A strong rally in equity markets on Friday helped brighten up what was otherwise a miserable week for equity investors. Against an uncertain backdrop, the confession from Volkswagen that they had used software to cheat US emission standards, heaped further pressure on an already fragile market. Shares of the iconic German company plunged -34% over the week, with European equity markets falling sharply on Tuesday and Thursday, before recouping some losses on Friday.
A speech from Janet Yellen, Chair of the US Federal Reserve, on Thursday night at the University of Massachusetts, provided the impetus for equity markets to move higher on Friday. After spooking markets the previous week by holding interest rates and offering a downbeat tone on the global economy, Yellen lifted equity markets by confirming that she is still in favour of a rate hike later this year.
In her speech entitled “Inflation Dynamics and Monetary Policy”, which was so long she was left dehydrated, Yellen concluded that “Most FOMC participants, including myself, currently anticipate that achieving these conditions will likely entail an initial increase in the federal funds rate later this year, followed by a gradual pace of tightening thereafter”. Of course there was the caveat: “But if the economy surprises us, our judgments about appropriate monetary policy will change”.
Despite the rally on Friday, most of the major equity indices closed in the red for the week. In Europe, the FTSE Eurofirst 300 closed down -1.65%, while the German DAX index was one of the worst performers, down -2.30%. In the US, the S&P 500 index fell -1.37% while the tech-heavy NASDAQ Composite lost -2.92%. In Asia, Japan’s Nikkei 225 fell -1.05%, while China’s Hang Seng Index of Hong Kong listed shares fell -3.35%. Government bond yields were relatively unchanged on the week.
The US dollar notched up gains after Yellen talked up the prospect of a rate hike this year. The emerging markets currencies came under further pressure with the Brazilian real hitting a record low against the US dollar. Brazil’s woes continue to mount, amid dismal economic growth, high inflation and rising borrowing costs, made worse by the recent downgrade of their sovereign debt rating to junk status by ratings agency Standard & Poor’s.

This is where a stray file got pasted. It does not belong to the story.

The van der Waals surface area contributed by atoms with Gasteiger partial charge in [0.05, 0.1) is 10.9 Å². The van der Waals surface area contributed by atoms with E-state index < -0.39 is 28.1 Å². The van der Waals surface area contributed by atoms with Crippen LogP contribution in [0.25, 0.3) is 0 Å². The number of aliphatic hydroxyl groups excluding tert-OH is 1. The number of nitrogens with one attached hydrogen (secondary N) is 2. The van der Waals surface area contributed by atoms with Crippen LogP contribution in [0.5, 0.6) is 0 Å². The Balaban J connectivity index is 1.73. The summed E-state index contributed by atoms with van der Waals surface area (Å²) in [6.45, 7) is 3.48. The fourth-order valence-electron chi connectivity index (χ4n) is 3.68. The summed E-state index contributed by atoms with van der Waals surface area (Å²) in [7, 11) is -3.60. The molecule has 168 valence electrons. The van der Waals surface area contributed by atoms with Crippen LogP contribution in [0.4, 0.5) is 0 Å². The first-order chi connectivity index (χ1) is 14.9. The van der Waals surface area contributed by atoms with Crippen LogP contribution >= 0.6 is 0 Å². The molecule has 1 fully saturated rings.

European equity markets opened have opened lower after a mixed session in Asia overnight. On the macro front this week, the purchasing managers’ index (PMI) reports and confidence surveys from around the globe will provide a useful leading indicator on the global economic recovery. In Europe, the flash estimate of inflation for September, released on Wednesday, will garner significant attention as speculation mounts that ECB President Mario Draghi will unleash QE2.
In the US, the employment situation report will be keenly watched on Friday, providing an update on the labour market, a key indicator for US monetary policymakers. Janet Yellen, Chair of the US Federal Reserve, last week acknowledged the “considerable progress” made in recent years, with the unemployment rate falling to 5.1%. However, she did caveat solely focusing on this “traditional metric of resource utilization” which “almost certainly understates the actual amount of slack that currently exists”. For example, the labour force participation rate remains low by historical levels, there is still a large number of people working part time who would prefer full time work and the pace of growth in hourly wages has been slow.
There is a raft of data from Japan, including reports on inflation, industrial production, retail sales, unemployment and household spending. Prime Minister Shinzo Abe’s policies aimed at reflating Japan’s economy, termed “Abenomics”, have come under fire in recent months after failing to deliver on expectations. However, he continues to press ahead, announcing three new goals – “strong economy”, “support for families” and “social security” – as ‘abenomics moves to the second stage’. The Bank of Japan’s quarterly Tankan survey, an important indicator of business sentiment used in formulating monetary policy, will be released on Wednesday. There is a high likelihood that the Bank of Japan will pursue more aggressive easing in the coming months.
The legendary Sir Alex Ferguson released another book this week, “Leading”, in which he shares his views on leadership, the principles that have formed the basis of his winning style over the years. I finished it last night so I might make room for “Fergie Time” in next week’s commentary, as there are some important lessons that are relevant to business and investing. Even if you are a Liverpool fan, it is worth a read.
Meanwhile, if you are looking for some real perspective, away from the fear-inducing headlines, check out this YouTube video from a team in the US who have built the first scale model of the solar system. “We are on a marble, floating in the middle of nothing”….